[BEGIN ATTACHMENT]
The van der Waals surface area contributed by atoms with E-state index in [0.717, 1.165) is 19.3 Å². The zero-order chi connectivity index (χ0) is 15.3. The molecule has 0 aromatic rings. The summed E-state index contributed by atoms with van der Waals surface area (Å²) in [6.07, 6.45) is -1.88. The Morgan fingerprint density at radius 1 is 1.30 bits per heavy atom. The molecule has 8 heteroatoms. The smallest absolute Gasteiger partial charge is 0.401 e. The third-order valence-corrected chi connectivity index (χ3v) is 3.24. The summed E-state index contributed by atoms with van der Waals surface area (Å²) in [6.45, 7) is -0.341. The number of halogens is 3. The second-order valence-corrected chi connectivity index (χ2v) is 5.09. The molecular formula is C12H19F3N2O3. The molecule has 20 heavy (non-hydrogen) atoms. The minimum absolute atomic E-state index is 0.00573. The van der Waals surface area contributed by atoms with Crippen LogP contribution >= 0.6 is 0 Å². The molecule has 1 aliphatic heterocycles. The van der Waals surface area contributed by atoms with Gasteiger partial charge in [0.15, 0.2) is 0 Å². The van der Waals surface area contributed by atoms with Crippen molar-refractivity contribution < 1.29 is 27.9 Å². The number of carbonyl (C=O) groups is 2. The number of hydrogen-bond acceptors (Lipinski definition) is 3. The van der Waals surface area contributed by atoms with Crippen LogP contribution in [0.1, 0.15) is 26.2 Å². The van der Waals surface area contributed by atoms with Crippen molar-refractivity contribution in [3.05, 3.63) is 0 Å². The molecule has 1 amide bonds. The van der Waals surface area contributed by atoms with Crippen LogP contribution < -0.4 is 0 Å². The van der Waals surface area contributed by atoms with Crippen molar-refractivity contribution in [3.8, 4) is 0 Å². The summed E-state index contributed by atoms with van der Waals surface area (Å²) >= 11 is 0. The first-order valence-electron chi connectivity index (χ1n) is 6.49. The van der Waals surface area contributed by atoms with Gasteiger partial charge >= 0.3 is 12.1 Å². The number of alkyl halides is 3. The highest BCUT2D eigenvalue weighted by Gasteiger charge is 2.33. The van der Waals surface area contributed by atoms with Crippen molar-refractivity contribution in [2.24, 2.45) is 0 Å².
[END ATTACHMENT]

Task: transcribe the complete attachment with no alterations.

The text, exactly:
The van der Waals surface area contributed by atoms with E-state index in [0.717, 1.165) is 19.3 Å². The zero-order chi connectivity index (χ0) is 15.3. The molecule has 0 aromatic rings. The summed E-state index contributed by atoms with van der Waals surface area (Å²) in [6.07, 6.45) is -1.88. The Morgan fingerprint density at radius 1 is 1.30 bits per heavy atom. The molecule has 8 heteroatoms. The smallest absolute Gasteiger partial charge is 0.401 e. The third-order valence-corrected chi connectivity index (χ3v) is 3.24. The summed E-state index contributed by atoms with van der Waals surface area (Å²) in [6.45, 7) is -0.341. The number of halogens is 3. The second-order valence-corrected chi connectivity index (χ2v) is 5.09. The molecular formula is C12H19F3N2O3. The molecule has 20 heavy (non-hydrogen) atoms. The minimum absolute atomic E-state index is 0.00573. The van der Waals surface area contributed by atoms with Crippen LogP contribution >= 0.6 is 0 Å². The molecule has 1 aliphatic heterocycles. The van der Waals surface area contributed by atoms with Gasteiger partial charge in [0.15, 0.2) is 0 Å². The van der Waals surface area contributed by atoms with Crippen molar-refractivity contribution < 1.29 is 27.9 Å². The number of carbonyl (C=O) groups is 2. The number of hydrogen-bond acceptors (Lipinski definition) is 3. The van der Waals surface area contributed by atoms with Crippen LogP contribution in [0.1, 0.15) is 26.2 Å². The van der Waals surface area contributed by atoms with Crippen molar-refractivity contribution in [3.05, 3.63) is 0 Å². The molecule has 1 amide bonds. The van der Waals surface area contributed by atoms with Crippen LogP contribution < -0.4 is 0 Å². The van der Waals surface area contributed by atoms with Crippen molar-refractivity contribution in [3.8, 4) is 0 Å². The summed E-state index contributed by atoms with van der Waals surface area (Å²) >= 11 is 0. The first-order valence-electron chi connectivity index (χ1n) is 6.49. The van der Waals surface area contributed by atoms with Gasteiger partial charge >= 0.3 is 12.1 Å². The number of alkyl halides is 3. The highest BCUT2D eigenvalue weighted by Gasteiger charge is 2.33. The van der Waals surface area contributed by atoms with Crippen molar-refractivity contribution in [2.24, 2.45) is 0 Å².